By: Steven Gallagher, Niagara Health
A new program at Niagara Health is enhancing care and access to services for people with complex mental health needs.
The Wellness Recovery Integrated Comprehensive Care program, which launched in April, helps people to fully understand their mental health needs and to identify and develop strategies to improve their wellness. A goal of the program is to reduce readmissions to hospital and visits to an emergency department (ED) for non-urgent mental health issues.
"We're trying to help people enhance their coping skills, their knowledge and their abilities so that they're able to problem solve in the community, rather than going to the emergency department as an immediate response for help with non-urgent issues," says Robert Cosby, Clinical Manager of Niagara Health's Outpatient Mental Health and Addictions Program.
Non-urgent visits to the ED that could be managed in the community include a person wanting to talk to someone; an individual looking for a health care provider or someone who is having difficultly navigating the health care system.
People referred to the program include individuals with a mental health diagnosis, such as severe depression, bipolar or schizophrenia, and people who are at high risk of readmission to a mental health inpatient unit or who frequently visit EDs.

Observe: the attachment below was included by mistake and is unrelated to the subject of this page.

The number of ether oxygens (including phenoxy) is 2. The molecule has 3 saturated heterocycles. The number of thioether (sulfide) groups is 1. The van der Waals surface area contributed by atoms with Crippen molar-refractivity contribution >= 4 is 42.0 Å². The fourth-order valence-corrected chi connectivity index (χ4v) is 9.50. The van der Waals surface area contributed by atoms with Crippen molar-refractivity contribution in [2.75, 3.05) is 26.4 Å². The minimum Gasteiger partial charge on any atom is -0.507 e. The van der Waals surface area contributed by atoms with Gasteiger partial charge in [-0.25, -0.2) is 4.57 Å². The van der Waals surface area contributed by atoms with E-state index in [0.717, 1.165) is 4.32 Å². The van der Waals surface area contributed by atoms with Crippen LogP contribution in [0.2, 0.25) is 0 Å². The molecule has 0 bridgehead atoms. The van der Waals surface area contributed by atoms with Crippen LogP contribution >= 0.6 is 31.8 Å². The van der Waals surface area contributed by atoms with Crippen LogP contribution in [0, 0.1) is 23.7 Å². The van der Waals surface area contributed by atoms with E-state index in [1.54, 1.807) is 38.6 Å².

Here's how the program works:
Participants, who must be 18 years or older, are connected with a team of healthcare professionals from Niagara Health who work collaboratively with them to identify their mental health needs and to ensure they are receiving the best possible care. The healthcare team includes Registered Nurses, Social Workers, Occupational Therapists, Nurse Practitioners and a Psychiatrist.
Participants meet with members of the team at the hospital or in the community to receive care and create an individualized recovery plan based on their needs.
The program is "very person-centred," says Robert.
"Participants are identifying what they need in their journey of wellness and recovery," he says. "You have to work really closely with people to help guide them and to see that they do have the resiliency, the strength and the knowledge. With this program, we're enhancing that."
Participants also have access to other therapy programs at Niagara Health, and they are connected with services in the community.
Social Worker Robin Crown, the Clinical Lead of the program, is impressed with the new model of care and the impact it will have on people's lives.
"I'm excited we can be creative, flexible and help people with what they need to make a difference in their life."
Niagara Health also has an Integrated Comprehensive Care Program for people with chronic obstructive pulmonary disease and congestive heart failure.
Since its launch two years ago, the program has helped hundreds of people manage their symptoms at home.